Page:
How to be happy: Set aside specific times to think about the future

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'I'm so busy dreading events on the horizon that it's preventing me from enjoying the present. These events are usually work-related and are never as bad as I think they are going to be, but dreading them has become an automatic reaction and it is ruining my life.' J.

Step 1: We can bring relief to dread- inducing thoughts by confronting and questioning habitual dysfunctional thinking, creating instead a constructive, nurturing internal dialogue. Ask yourself these four key questions: What evidence is there to support your worry? Look for evidence that both supports and refutes your current thinking; you are aiming for a realistically balanced view. Is there an alternative explanation? There are always different perspectives that are more helpful. What is the worst that could happen and can you live through it? We often over-dramatise events, which are rarely life-threatening. Finally, what is the best possible conclusion? This will help direct your thinking to a more balanced and realistic outcome.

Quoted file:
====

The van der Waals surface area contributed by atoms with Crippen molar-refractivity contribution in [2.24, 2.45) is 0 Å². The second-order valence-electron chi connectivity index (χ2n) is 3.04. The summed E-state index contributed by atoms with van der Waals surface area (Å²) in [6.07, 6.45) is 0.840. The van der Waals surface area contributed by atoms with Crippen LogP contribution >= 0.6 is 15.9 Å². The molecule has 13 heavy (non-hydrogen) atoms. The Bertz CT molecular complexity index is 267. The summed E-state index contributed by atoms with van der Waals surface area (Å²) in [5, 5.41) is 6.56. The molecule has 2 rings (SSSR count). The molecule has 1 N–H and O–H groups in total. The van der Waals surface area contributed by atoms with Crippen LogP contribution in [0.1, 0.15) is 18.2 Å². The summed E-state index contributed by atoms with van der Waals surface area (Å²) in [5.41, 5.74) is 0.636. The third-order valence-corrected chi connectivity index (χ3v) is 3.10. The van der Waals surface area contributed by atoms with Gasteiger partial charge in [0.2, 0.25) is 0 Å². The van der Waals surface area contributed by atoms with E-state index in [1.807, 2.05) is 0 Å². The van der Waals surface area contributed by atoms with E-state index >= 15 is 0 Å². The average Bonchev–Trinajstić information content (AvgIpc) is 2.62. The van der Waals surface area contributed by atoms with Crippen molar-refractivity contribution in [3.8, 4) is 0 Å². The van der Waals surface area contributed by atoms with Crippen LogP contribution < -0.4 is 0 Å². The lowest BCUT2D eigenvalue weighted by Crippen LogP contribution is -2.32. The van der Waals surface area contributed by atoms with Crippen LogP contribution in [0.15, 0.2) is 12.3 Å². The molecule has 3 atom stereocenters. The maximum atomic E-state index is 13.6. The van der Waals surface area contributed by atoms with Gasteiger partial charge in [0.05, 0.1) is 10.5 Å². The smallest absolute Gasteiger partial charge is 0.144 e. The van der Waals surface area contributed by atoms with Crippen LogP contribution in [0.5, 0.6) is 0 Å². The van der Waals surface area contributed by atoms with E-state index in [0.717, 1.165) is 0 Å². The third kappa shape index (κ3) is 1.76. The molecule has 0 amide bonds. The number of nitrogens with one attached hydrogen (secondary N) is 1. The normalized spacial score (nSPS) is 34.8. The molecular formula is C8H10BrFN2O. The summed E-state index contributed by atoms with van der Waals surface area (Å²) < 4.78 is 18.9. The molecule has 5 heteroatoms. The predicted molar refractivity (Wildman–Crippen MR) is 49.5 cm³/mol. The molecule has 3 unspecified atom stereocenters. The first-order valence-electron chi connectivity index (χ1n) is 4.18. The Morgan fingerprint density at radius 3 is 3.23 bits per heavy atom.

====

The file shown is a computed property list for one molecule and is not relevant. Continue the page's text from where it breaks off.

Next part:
Step 2: If you still find yourself worrying uncontrollably about future events, another technique is to set aside some "worry time". Making time to worry feels counter-intuitive if you are trying to minimise negative thinking, but worry breaks provide a structured way of managing and controlling the amount of time you spend ruminating. Write your preoccupations down in a worry log. Setting aside time which is both regular and time-limited places your thoughts in perspective. You will begin to see that these are only troublesome thoughts, not facts. Practised regularly, you will find that your anxieties will lose the power to frighten you. Reviewing the worry log will also help you acknowledge that most of your concerns haven't arisen and even if they have, you will have survived them.

Step 3: We all need reminding that both the past and the future are places that do not exist in reality and that what is real is now. The energy we have invested in staying attached to our anxieties could be used more constructively in engaging spontaneously with the present moment, lifting our mood and raising our self-esteem. The more consideration we can offer ourselves, the more we can see we are doing our best, even when it feels as though our best is not enough.

Cecilia is Mind journalist of the year. If you would like her to answer your problems email her at c.dfelice@independent.co.uk

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